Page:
Postgraduate Course: Autoethnographic Research Methods in the Social Sciences (CNST11079)
|School||School of Health in Social Science
||College||College of Arts, Humanities and Social Sciences
|Credit level (Normal year taken)||SCQF Level 11 (Postgraduate)
||Availability||Available to all students
|Summary||This interdisciplinary course will provide a systematic and critical introduction to autoethnography. It will introduce students to the theoretical foundations for this type of work, the range of approaches available, and to specific issues that arise in autoethnography, including matters of ethics. Participants will critically engage with the ways in which autoethnographic texts both critique and illuminate the situated self, in socio-cultural contexts. Finally, threaded throughout the course will be opportunities to experiment with, discuss, and give and receive feedback on, autoethnographic writing.
The course provides opportunities to study and develop specialist expertise in an emerging methodological approach within qualitative inquiry. It is especially relevant for those planning to use qualitative methods for their dissertations or theses.
Entry Requirements (not applicable to Visiting Students)
||Other requirements|| Students should have passed BCR1, Research Skills in the Social Science, or another introductory PG research course that provides an overview of debates about qualitative research approaches.
Information for Visiting Students
|High Demand Course?
Course Delivery Information
|Academic year 2019/20, Available to all students (SV1)
|Learning and Teaching activities (Further Info)
Lecture Hours 45,
Programme Level Learning and Teaching Hours 4,
Directed Learning and Independent Learning Hours
|Assessment (Further Info)
|Additional Information (Assessment)
||Assessment will consist of a 4000-4500 word critical autoethnographic study that draws on and addresses the issues and debates raised during the course. The study will include a discussion of the limitations of this method, the possible practical and ethical issues that arise, and ways in which the student proposes to deal with these issues in her/his continuing research. The study may integrate these aspects into a single essay or be in two parts: a) the autoethnographic essay (2500-2750 words) and b) critical reflections (1500-1750 words).
Formative assessment will be offered through student and tutor feedback on writing shared during the course (see Approaches to Learning above).
Feedback on the course and on the learning experience will be sought through written mid-course and end of course evaluations, and through review discussions, during and following the course, with both students and, where relevant, guest tutors.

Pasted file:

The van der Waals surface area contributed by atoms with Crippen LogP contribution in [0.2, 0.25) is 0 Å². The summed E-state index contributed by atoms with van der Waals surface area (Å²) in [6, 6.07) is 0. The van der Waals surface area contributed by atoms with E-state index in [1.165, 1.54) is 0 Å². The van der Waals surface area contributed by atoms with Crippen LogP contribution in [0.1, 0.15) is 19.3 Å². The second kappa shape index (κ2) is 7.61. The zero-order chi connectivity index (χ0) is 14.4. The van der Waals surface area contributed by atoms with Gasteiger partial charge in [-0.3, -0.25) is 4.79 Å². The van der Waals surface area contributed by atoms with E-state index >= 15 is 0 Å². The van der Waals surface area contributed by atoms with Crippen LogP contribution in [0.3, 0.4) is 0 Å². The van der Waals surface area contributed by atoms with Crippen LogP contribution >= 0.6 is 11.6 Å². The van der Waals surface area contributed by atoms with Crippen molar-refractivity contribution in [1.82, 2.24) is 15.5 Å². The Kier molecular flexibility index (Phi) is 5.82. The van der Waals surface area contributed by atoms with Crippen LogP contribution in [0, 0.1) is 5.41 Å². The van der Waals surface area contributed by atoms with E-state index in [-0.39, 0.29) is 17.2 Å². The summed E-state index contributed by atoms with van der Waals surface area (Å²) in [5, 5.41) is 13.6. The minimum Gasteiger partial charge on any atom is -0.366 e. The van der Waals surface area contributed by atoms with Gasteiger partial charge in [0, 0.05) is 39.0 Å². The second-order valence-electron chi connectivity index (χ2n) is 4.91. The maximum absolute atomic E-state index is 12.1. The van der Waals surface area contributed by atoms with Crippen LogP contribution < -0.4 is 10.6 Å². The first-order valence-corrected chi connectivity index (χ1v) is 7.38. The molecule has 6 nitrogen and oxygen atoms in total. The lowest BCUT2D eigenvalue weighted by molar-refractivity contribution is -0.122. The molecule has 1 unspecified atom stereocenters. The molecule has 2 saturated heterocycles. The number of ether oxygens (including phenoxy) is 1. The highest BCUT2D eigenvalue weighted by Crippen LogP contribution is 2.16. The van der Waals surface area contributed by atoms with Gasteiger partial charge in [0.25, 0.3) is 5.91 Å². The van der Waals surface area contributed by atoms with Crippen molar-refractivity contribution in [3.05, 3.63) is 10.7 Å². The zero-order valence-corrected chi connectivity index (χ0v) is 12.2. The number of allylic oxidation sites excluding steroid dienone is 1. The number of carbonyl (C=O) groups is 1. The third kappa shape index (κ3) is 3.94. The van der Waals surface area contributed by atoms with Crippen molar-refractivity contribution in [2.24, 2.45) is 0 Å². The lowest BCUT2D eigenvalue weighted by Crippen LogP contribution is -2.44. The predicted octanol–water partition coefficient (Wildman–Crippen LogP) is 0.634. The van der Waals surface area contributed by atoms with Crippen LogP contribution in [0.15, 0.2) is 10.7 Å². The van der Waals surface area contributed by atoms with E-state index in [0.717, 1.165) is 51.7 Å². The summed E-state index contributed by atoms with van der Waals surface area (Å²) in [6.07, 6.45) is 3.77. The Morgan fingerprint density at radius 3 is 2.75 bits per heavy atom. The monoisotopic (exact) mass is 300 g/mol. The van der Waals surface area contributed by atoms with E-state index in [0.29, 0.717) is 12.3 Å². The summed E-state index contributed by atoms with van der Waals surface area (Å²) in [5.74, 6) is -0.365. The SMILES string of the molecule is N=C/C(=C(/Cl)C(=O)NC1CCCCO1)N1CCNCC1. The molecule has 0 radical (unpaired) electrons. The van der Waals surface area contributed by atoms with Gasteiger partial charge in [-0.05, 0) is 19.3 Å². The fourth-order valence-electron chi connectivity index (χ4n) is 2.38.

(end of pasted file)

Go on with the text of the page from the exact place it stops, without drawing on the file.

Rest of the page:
|No Exam Information
On completion of this course, the student will be able to:
- Utilise a range of approaches to autoethnography as a vehicle for researching personal and social life and to the theoretical understandings that underpin them.
- Display an increased capacity to analyze how different approaches to autoethnography relate to different ontological and epistemological positions.
- Engage with the debates surrounding the use of autoethnography in social science research, exploring the position of autoethnography as an interdisciplinary research genre and as a legitimate site for inquiry into the interplay between selves, identities and cultures.
- Develop a critically informed appreciation of creative and evocative research studies of 'lived experience'.
- Employ autoethnography in/as their own research.
|Holman Jones, S., Adams, T., & Ellis, C. (Eds.). (2013). Handbook of autoethnography. Walnut Creek: Left Coast.|
Adams, T. E. (2006). Seeking father: relationally reframing a troubled love story. Qualitative Inquiry, 12(4), 704-723.
Gannon, S. (2006). The (im)possibilities of writing the self-writing: French poststructural theory and autoethnography. Cultural Studie «=» Critical Methodologies, 6(4), 474-495.
Russell, L. (2004). A long way toward compassion. Text and Performance Quarterly, 24(3), 233-254.
Spry, T. (2010). Call it swing: A jazz blues autoethnography. Cultural Studies «=» Critical Methodologies, 10(4), 271-282.
Lee, K. V. (2005). Neuroticism: end of a doctoral dissertation. Qualitative Inquiry, 11(6), 933-938.
Spry, T. (2011). Performative autoethnography: Critical embodiments and possibilities. In N.K. Denzin & Y.S. Lincoln (Eds.). The Sage handbook of qualitative research, pp. 497-509. Thousand Oaks: Sage.
Tamas, S. (2011). Autoethnography, ethics, and making your baby cry. Cultural Studies«=»Critical Methodologies, 11(3), 258-264.
|Graduate Attributes and Skills
||Identify, conceptualise and define new and abstract problems and issues.
Critically review, consolidate and extend knowledge, skills, practices and thinking in a subject/discipline/sector.
Communicate with peers and specialists.
Take responsibility for own work.
Exercise substantial autonomy and initiative in professional and equivalent activities.
|Keywords||Autoethnographic Research Methods Social Science
|Course organiser||Dr Jonathan Wyatt
Tel: (0131 6)51 3974
|Course secretary||Miss Sanni Ahonen
Tel: (0131 6)50 3890